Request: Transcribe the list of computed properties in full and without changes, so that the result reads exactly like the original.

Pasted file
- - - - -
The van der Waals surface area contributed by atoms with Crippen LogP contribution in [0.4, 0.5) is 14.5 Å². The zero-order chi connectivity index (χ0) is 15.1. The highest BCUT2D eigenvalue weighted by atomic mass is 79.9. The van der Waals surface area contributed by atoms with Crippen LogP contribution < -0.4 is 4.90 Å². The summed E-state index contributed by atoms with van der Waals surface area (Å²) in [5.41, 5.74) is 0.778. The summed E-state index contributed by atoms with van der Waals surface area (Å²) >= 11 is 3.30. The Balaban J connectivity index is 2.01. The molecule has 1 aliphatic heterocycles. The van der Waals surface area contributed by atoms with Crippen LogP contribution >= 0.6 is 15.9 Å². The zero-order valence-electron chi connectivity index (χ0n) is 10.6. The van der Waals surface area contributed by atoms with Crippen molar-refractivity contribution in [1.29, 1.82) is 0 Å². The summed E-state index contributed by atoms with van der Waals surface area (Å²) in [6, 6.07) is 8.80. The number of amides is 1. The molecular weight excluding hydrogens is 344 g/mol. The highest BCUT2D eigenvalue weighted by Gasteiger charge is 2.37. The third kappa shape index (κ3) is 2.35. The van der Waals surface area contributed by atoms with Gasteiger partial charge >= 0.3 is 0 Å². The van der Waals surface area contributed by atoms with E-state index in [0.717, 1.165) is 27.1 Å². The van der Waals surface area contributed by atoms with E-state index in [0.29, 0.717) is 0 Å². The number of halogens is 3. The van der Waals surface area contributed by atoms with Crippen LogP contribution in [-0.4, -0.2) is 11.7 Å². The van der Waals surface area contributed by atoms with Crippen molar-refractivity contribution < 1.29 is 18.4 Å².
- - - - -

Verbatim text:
The van der Waals surface area contributed by atoms with Crippen LogP contribution in [0.4, 0.5) is 14.5 Å². The zero-order chi connectivity index (χ0) is 15.1. The highest BCUT2D eigenvalue weighted by atomic mass is 79.9. The van der Waals surface area contributed by atoms with Crippen LogP contribution < -0.4 is 4.90 Å². The summed E-state index contributed by atoms with van der Waals surface area (Å²) in [5.41, 5.74) is 0.778. The summed E-state index contributed by atoms with van der Waals surface area (Å²) >= 11 is 3.30. The Balaban J connectivity index is 2.01. The molecule has 1 aliphatic heterocycles. The van der Waals surface area contributed by atoms with Crippen LogP contribution >= 0.6 is 15.9 Å². The zero-order valence-electron chi connectivity index (χ0n) is 10.6. The van der Waals surface area contributed by atoms with Crippen molar-refractivity contribution in [1.29, 1.82) is 0 Å². The summed E-state index contributed by atoms with van der Waals surface area (Å²) in [6, 6.07) is 8.80. The number of amides is 1. The molecular weight excluding hydrogens is 344 g/mol. The highest BCUT2D eigenvalue weighted by Gasteiger charge is 2.37. The third kappa shape index (κ3) is 2.35. The van der Waals surface area contributed by atoms with Gasteiger partial charge >= 0.3 is 0 Å². The van der Waals surface area contributed by atoms with E-state index in [0.717, 1.165) is 27.1 Å². The van der Waals surface area contributed by atoms with E-state index in [0.29, 0.717) is 0 Å². The number of halogens is 3. The van der Waals surface area contributed by atoms with Crippen LogP contribution in [-0.4, -0.2) is 11.7 Å². The van der Waals surface area contributed by atoms with Crippen molar-refractivity contribution < 1.29 is 18.4 Å².